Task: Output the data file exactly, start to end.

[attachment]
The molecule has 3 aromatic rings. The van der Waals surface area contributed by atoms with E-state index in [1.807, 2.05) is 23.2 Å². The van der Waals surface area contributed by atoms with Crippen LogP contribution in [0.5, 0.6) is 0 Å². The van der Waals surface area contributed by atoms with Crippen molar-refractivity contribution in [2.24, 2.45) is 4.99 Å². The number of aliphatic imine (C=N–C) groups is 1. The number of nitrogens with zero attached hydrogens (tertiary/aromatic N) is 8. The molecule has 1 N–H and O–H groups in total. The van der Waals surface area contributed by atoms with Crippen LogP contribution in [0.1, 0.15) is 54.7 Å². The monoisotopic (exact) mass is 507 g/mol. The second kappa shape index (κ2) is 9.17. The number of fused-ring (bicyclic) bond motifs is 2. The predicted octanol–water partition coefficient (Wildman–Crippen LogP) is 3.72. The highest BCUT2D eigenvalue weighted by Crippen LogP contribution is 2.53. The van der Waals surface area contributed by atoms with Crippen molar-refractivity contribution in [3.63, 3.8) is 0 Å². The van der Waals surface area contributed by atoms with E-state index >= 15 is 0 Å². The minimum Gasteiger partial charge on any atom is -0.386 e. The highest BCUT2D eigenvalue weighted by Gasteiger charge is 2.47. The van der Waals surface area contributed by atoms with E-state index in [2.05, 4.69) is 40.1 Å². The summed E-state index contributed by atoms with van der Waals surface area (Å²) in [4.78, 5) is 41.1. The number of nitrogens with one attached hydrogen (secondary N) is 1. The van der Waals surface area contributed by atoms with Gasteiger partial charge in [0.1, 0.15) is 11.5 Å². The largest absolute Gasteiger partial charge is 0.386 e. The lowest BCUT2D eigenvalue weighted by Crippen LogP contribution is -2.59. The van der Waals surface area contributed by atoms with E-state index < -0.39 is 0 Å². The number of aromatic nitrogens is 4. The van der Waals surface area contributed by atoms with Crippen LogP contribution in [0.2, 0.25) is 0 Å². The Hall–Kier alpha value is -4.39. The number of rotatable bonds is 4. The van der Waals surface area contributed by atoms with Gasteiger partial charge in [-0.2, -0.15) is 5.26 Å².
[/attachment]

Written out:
The molecule has 3 aromatic rings. The van der Waals surface area contributed by atoms with E-state index in [1.807, 2.05) is 23.2 Å². The van der Waals surface area contributed by atoms with Crippen LogP contribution in [0.5, 0.6) is 0 Å². The van der Waals surface area contributed by atoms with Crippen molar-refractivity contribution in [2.24, 2.45) is 4.99 Å². The number of aliphatic imine (C=N–C) groups is 1. The number of nitrogens with zero attached hydrogens (tertiary/aromatic N) is 8. The molecule has 1 N–H and O–H groups in total. The van der Waals surface area contributed by atoms with Crippen LogP contribution in [0.1, 0.15) is 54.7 Å². The monoisotopic (exact) mass is 507 g/mol. The second kappa shape index (κ2) is 9.17. The number of fused-ring (bicyclic) bond motifs is 2. The predicted octanol–water partition coefficient (Wildman–Crippen LogP) is 3.72. The highest BCUT2D eigenvalue weighted by Crippen LogP contribution is 2.53. The van der Waals surface area contributed by atoms with Crippen molar-refractivity contribution in [3.63, 3.8) is 0 Å². The van der Waals surface area contributed by atoms with E-state index >= 15 is 0 Å². The minimum Gasteiger partial charge on any atom is -0.386 e. The highest BCUT2D eigenvalue weighted by Gasteiger charge is 2.47. The van der Waals surface area contributed by atoms with E-state index in [2.05, 4.69) is 40.1 Å². The summed E-state index contributed by atoms with van der Waals surface area (Å²) in [4.78, 5) is 41.1. The number of nitrogens with one attached hydrogen (secondary N) is 1. The van der Waals surface area contributed by atoms with Gasteiger partial charge in [0.1, 0.15) is 11.5 Å². The largest absolute Gasteiger partial charge is 0.386 e. The lowest BCUT2D eigenvalue weighted by Crippen LogP contribution is -2.59. The van der Waals surface area contributed by atoms with E-state index < -0.39 is 0 Å². The number of aromatic nitrogens is 4. The van der Waals surface area contributed by atoms with Crippen LogP contribution in [0.2, 0.25) is 0 Å². The Hall–Kier alpha value is -4.39. The number of rotatable bonds is 4. The van der Waals surface area contributed by atoms with Gasteiger partial charge in [-0.2, -0.15) is 5.26 Å².